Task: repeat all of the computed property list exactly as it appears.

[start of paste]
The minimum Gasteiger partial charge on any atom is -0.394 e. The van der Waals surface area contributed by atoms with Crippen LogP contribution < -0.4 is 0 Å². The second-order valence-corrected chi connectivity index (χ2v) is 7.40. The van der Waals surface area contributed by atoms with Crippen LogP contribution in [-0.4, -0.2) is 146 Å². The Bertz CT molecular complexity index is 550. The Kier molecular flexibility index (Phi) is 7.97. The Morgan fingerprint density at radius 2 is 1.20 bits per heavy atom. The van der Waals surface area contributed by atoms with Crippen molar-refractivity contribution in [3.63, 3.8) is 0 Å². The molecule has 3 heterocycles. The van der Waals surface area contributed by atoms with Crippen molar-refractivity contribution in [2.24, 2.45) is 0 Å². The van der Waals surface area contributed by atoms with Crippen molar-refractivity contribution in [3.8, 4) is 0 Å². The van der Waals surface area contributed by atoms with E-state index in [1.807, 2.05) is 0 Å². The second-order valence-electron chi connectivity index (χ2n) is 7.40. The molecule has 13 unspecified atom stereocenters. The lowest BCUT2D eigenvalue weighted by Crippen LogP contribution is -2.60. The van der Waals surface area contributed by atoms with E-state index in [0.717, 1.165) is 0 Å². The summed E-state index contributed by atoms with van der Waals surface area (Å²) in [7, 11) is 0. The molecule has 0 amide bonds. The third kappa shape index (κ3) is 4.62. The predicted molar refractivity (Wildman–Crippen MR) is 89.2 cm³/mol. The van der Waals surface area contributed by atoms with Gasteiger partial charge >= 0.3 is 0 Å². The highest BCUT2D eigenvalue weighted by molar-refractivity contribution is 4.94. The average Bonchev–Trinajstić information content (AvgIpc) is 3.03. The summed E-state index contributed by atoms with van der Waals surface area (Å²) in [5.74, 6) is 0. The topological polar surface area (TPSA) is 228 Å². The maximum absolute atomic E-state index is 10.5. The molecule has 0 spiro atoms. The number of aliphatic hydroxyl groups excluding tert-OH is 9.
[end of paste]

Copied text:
The minimum Gasteiger partial charge on any atom is -0.394 e. The van der Waals surface area contributed by atoms with Crippen LogP contribution < -0.4 is 0 Å². The second-order valence-corrected chi connectivity index (χ2v) is 7.40. The van der Waals surface area contributed by atoms with Crippen LogP contribution in [-0.4, -0.2) is 146 Å². The Bertz CT molecular complexity index is 550. The Kier molecular flexibility index (Phi) is 7.97. The Morgan fingerprint density at radius 2 is 1.20 bits per heavy atom. The van der Waals surface area contributed by atoms with Crippen molar-refractivity contribution in [3.63, 3.8) is 0 Å². The molecule has 3 heterocycles. The van der Waals surface area contributed by atoms with Crippen molar-refractivity contribution in [2.24, 2.45) is 0 Å². The van der Waals surface area contributed by atoms with Crippen molar-refractivity contribution in [3.8, 4) is 0 Å². The van der Waals surface area contributed by atoms with E-state index in [1.807, 2.05) is 0 Å². The second-order valence-electron chi connectivity index (χ2n) is 7.40. The molecule has 13 unspecified atom stereocenters. The lowest BCUT2D eigenvalue weighted by Crippen LogP contribution is -2.60. The van der Waals surface area contributed by atoms with E-state index in [0.717, 1.165) is 0 Å². The summed E-state index contributed by atoms with van der Waals surface area (Å²) in [7, 11) is 0. The molecule has 0 amide bonds. The third kappa shape index (κ3) is 4.62. The predicted molar refractivity (Wildman–Crippen MR) is 89.2 cm³/mol. The van der Waals surface area contributed by atoms with Gasteiger partial charge >= 0.3 is 0 Å². The highest BCUT2D eigenvalue weighted by molar-refractivity contribution is 4.94. The average Bonchev–Trinajstić information content (AvgIpc) is 3.03. The summed E-state index contributed by atoms with van der Waals surface area (Å²) in [5.74, 6) is 0. The topological polar surface area (TPSA) is 228 Å². The maximum absolute atomic E-state index is 10.5. The molecule has 0 spiro atoms. The number of aliphatic hydroxyl groups excluding tert-OH is 9.